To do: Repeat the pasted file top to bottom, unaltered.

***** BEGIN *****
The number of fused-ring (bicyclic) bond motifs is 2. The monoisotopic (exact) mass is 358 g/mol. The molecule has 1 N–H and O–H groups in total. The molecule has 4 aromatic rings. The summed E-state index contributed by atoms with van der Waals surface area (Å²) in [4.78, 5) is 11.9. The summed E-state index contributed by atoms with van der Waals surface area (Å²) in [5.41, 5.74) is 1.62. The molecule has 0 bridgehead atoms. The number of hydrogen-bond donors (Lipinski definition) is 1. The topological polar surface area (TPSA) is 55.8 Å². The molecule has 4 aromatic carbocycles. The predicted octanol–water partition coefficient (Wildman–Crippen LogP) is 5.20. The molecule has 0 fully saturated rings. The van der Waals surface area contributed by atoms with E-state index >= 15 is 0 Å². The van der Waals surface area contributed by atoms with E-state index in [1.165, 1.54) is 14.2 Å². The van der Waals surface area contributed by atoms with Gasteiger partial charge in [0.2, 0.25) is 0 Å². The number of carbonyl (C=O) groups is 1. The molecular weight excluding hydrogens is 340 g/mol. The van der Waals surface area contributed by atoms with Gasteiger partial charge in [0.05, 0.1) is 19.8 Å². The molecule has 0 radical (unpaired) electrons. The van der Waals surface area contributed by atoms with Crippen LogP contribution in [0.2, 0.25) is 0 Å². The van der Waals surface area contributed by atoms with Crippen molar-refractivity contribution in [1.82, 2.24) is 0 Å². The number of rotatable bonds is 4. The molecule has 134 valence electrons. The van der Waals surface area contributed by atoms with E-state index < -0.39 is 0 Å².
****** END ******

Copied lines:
The number of fused-ring (bicyclic) bond motifs is 2. The monoisotopic (exact) mass is 358 g/mol. The molecule has 1 N–H and O–H groups in total. The molecule has 4 aromatic rings. The summed E-state index contributed by atoms with van der Waals surface area (Å²) in [4.78, 5) is 11.9. The summed E-state index contributed by atoms with van der Waals surface area (Å²) in [5.41, 5.74) is 1.62. The molecule has 0 bridgehead atoms. The number of hydrogen-bond donors (Lipinski definition) is 1. The topological polar surface area (TPSA) is 55.8 Å². The molecule has 4 aromatic carbocycles. The predicted octanol–water partition coefficient (Wildman–Crippen LogP) is 5.20. The molecule has 0 fully saturated rings. The van der Waals surface area contributed by atoms with E-state index >= 15 is 0 Å². The van der Waals surface area contributed by atoms with E-state index in [1.165, 1.54) is 14.2 Å². The van der Waals surface area contributed by atoms with Gasteiger partial charge in [0.2, 0.25) is 0 Å². The number of carbonyl (C=O) groups is 1. The molecular weight excluding hydrogens is 340 g/mol. The van der Waals surface area contributed by atoms with Gasteiger partial charge in [0.05, 0.1) is 19.8 Å². The molecule has 0 radical (unpaired) electrons. The van der Waals surface area contributed by atoms with Crippen LogP contribution in [0.2, 0.25) is 0 Å². The van der Waals surface area contributed by atoms with Crippen molar-refractivity contribution in [1.82, 2.24) is 0 Å². The number of rotatable bonds is 4. The molecule has 134 valence electrons. The van der Waals surface area contributed by atoms with E-state index < -0.39 is 0 Å².